United States Army Security Agency

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Army Security Agency
ASA Unit Patch
Army Security Agency Shoulder Sleeve Insignia
Active1945 – 1977
Disbanded1976 (45 years ago) (1976)
Country United States
Branch United States Army
RoleCommunications Intelligence
Electronic Intelligence
Signals Intelligence
Communications Security
Part ofNSA Flag National Security Agency
Garrison/HQArlington Hall Station, Virginia
Motto(s)Semper Vigiles
Vigilant Always

The United States Army Security Agency (ASA) was the United States Army's signals intelligence branch from 1945 to 1976.[1] The Latin motto of the Army Security Agency was Semper Vigiles (Vigilant Always), which echoes the declaration, often mistakenly attributed to Thomas Jefferson, that "The price of liberty is eternal vigilance."[2][3]

Although most ASA units focused upon SIGINT (signals intelligence) most if not all ASA units contained HUMINT (human intelligence) specialists as well, mostly interrogators and counter-intelligence specialists. At the end of the Cold War era, some ASA units also were staffed with ELINT (electronic intelligence) specialists and warrant officers, which incorporated field ECM (electronic counter-measures and field ECCM (electronic counter-countermeasures) such as tactical jammers, direction finders, electronic signal decoys, and captured/repurposed Warsaw Pact radio and communications equipment.

The Agency existed between 1945 and 1977[1] and was the successor to the Army Signals Intelligence Service,[1] operations that dated to World War I. ASA was under the operational control of the Director of the National Security Agency (DIRNSA), located at Fort Meade, Maryland. It had its own tactical commander at Headquarters, ASA, at Arlington Hall Station, Virginia. Besides intelligence gathering, it had responsibility for the security of Army communications and for electronic countermeasures operations. In 1977, the ASA was merged with the US Army's Military Intelligence component to create the United States Army Intelligence and Security Command (INSCOM). However, the last separate ASA field unit (the 523rd ASA, an Army Reserve unit based at Fort Snelling, MN) existed until 1976.[4]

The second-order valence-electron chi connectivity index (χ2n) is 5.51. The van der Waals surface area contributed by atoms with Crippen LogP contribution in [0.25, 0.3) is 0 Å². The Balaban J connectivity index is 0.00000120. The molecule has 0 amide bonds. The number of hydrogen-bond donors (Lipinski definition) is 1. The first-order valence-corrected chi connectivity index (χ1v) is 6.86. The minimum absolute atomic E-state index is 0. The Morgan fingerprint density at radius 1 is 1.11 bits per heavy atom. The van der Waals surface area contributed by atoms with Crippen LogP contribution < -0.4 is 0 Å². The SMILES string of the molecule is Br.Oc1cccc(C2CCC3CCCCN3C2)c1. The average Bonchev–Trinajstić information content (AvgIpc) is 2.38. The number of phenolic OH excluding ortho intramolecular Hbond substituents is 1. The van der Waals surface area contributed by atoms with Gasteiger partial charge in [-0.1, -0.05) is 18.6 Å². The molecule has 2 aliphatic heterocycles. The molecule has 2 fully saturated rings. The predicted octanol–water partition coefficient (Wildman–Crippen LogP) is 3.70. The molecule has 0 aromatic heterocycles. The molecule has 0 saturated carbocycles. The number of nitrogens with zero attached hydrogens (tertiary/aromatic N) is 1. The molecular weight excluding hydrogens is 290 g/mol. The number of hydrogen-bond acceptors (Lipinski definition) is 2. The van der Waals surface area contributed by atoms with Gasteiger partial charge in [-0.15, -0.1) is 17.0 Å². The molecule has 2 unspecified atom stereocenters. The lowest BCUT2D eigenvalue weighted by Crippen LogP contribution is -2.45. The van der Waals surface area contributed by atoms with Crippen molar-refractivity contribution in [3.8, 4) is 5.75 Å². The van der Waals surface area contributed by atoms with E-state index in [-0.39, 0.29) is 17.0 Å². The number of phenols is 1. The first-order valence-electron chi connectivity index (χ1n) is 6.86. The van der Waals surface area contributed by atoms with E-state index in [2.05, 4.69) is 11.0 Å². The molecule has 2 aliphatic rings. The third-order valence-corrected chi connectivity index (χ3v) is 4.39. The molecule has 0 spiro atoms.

History[edit]

Composed of soldiers trained in radio communication, cryptography, military intelligence and linguists trained at the Defense Language Institute located at the Presidio of Monterey, California, the ASA was tasked with monitoring and interpreting military communications of the Soviet Union, the People's Republic of China, and their allies and client states around the world. The agency was established after World War II, when the Soviet Union and the US had been allies. In the postwar years, after the Soviet Union and communist governments gained power in eastern Europe and China, they became enemies in the Cold War between Communist states and allies, and the US and western nations. The ASA was directly subordinate to the National Security Agency, and all major field stations had NSA technical representatives present.

All gathered information had time-sensitive value, depending on its importance and classification. Information was passed through intelligence channels within hours of intercept for the lowest-priority items, but in as little as 10 minutes for the most highly critical information.